|Title||Extreme weather events and transmission losses in arid streams|
|Publication Type||Journal Article|
|Year of Publication||2019|
|Authors||Schreiner-McGraw AP, Ajami H, Vivoni ER|
|Journal||Environmental Research Letters|
|ARIS Log Number||366272|
|Keywords||channel transmission losses, climate change, distributed hydrologic modeling, dryland ecohydrology, extreme events, groundwater recharge, hydrology, hydrology model, water balance|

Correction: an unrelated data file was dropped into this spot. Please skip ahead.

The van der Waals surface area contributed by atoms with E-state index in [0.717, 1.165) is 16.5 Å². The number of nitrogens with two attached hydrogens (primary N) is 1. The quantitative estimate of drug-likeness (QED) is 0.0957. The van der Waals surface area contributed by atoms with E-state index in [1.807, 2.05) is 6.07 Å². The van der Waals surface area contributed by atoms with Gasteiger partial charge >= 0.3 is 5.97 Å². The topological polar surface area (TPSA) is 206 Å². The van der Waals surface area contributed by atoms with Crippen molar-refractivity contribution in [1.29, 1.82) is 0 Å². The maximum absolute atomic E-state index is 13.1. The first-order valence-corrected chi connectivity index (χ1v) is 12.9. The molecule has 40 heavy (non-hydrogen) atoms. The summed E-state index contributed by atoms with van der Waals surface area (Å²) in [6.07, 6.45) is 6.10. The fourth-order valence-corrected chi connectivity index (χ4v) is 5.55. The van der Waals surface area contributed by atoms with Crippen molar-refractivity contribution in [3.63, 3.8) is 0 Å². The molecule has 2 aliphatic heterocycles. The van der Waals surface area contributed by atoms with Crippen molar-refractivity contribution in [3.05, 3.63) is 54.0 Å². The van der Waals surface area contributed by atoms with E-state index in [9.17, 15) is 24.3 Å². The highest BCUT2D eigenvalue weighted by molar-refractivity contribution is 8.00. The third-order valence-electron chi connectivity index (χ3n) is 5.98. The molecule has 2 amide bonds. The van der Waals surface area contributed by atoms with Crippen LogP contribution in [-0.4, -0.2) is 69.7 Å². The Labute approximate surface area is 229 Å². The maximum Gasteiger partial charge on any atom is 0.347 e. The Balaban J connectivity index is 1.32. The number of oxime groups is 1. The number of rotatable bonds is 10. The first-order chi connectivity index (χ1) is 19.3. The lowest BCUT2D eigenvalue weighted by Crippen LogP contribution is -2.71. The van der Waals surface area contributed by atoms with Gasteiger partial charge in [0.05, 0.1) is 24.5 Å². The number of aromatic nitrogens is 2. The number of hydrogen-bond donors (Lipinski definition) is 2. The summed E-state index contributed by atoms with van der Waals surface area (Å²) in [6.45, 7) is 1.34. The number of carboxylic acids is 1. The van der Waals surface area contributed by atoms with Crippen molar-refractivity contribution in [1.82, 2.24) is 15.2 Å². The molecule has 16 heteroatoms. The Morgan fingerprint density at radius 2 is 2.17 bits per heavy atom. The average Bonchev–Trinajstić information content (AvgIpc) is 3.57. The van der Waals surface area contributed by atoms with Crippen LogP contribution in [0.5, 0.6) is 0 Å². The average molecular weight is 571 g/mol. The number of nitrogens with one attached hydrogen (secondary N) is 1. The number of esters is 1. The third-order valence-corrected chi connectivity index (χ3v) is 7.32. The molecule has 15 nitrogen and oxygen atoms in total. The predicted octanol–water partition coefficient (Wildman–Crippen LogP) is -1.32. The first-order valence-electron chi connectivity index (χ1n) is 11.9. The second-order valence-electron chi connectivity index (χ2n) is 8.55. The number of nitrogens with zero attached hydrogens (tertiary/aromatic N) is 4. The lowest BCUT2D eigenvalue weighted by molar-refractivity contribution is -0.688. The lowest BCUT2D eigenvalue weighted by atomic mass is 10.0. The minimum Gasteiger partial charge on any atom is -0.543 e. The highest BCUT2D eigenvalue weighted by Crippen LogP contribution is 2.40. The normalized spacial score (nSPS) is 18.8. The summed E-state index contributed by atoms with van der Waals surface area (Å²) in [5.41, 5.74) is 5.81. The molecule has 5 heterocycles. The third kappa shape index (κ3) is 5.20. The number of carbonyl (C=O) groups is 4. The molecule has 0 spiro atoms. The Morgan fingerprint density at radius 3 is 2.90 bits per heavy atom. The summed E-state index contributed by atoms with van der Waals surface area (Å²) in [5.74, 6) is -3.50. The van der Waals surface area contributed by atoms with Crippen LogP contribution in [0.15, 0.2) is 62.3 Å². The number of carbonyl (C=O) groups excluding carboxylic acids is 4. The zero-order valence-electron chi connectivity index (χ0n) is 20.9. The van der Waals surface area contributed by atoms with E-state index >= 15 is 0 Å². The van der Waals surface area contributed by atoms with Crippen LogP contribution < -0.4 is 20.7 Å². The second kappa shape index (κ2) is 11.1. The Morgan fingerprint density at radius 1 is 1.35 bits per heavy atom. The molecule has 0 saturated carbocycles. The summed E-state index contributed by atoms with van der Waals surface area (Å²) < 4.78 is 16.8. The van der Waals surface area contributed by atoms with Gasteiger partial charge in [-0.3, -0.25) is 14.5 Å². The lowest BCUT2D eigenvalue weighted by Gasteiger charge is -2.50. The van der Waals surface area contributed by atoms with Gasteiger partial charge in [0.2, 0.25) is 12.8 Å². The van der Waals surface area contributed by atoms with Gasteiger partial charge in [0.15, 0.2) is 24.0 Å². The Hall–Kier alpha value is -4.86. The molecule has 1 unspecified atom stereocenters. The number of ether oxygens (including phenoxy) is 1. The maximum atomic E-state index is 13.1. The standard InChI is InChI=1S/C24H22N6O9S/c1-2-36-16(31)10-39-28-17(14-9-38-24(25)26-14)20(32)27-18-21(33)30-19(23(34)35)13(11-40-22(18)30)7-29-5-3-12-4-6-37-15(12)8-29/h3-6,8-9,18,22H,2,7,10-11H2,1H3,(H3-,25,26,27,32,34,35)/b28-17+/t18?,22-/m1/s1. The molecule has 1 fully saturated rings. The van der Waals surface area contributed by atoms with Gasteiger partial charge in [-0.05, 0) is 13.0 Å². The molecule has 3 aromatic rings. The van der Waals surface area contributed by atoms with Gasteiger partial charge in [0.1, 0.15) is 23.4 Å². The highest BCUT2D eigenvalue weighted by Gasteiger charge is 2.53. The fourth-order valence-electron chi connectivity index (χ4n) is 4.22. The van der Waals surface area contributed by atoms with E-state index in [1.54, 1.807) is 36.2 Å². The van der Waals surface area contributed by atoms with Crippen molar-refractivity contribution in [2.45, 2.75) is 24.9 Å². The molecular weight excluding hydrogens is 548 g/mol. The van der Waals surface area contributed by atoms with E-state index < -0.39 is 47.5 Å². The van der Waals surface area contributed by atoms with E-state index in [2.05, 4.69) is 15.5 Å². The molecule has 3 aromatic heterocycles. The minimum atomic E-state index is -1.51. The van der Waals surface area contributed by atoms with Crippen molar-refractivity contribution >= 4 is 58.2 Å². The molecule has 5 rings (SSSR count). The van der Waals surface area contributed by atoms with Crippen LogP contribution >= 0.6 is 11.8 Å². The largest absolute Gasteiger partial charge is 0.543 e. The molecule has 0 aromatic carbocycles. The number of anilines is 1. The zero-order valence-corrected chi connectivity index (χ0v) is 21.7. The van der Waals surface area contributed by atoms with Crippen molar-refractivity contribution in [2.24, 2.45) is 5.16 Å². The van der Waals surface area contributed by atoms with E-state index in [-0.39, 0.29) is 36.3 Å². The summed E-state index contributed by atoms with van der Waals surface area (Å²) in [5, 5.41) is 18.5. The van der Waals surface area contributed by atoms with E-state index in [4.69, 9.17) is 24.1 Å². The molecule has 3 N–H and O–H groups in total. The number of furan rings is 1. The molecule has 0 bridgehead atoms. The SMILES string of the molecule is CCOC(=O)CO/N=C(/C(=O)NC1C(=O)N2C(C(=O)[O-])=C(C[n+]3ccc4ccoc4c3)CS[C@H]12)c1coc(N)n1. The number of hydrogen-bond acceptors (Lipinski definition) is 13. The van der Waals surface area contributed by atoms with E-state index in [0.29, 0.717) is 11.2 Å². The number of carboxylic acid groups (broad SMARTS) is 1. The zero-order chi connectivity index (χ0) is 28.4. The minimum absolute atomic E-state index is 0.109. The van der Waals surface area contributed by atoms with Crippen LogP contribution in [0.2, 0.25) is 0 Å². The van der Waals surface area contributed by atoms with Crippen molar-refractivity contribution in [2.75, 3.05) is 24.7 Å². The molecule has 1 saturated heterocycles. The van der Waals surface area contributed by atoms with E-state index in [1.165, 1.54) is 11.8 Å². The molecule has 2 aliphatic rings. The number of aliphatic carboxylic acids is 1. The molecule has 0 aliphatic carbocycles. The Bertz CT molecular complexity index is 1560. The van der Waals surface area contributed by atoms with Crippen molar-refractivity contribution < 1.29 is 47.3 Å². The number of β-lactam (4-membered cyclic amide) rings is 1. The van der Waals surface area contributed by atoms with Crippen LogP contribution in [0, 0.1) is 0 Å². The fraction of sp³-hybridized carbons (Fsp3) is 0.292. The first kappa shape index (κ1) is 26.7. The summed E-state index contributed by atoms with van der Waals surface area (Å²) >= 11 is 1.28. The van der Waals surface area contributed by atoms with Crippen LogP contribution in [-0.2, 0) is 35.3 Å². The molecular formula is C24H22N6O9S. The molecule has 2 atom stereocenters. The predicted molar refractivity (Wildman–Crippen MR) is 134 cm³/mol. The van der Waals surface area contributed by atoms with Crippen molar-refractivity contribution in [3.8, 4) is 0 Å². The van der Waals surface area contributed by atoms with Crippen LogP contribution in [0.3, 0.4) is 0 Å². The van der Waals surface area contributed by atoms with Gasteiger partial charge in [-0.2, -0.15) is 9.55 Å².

A limited understanding of how extreme weather events affect groundwater hinders our ability to predict climate change impacts in drylands, where channel transmission losses are often the primary recharge mechanism. In this study, we investigate how potential changes to precipitation intensity and temperature will affect the water balance of a typical first-order, arid watershed located in the Chihuahuan Desert. We utilize a process-based hydrologic model driven by stochastically-downscaled simulations from a set of climate models, emissions scenarios, and future periods. Across many simulations, the average daily storm size is the primary factor that controls transmission losses with larger precipitation amounts increasing channel infiltration while simultaneously decreasing land surface evapotranspiration. Extreme events (>25 mm d−1) that account for less than 30% of the annual precipitation, contribute almost 50% of the focused recharge. As a result, climatic changes leading to larger, less frequent storms will result in higher channel transmission losses in arid regions.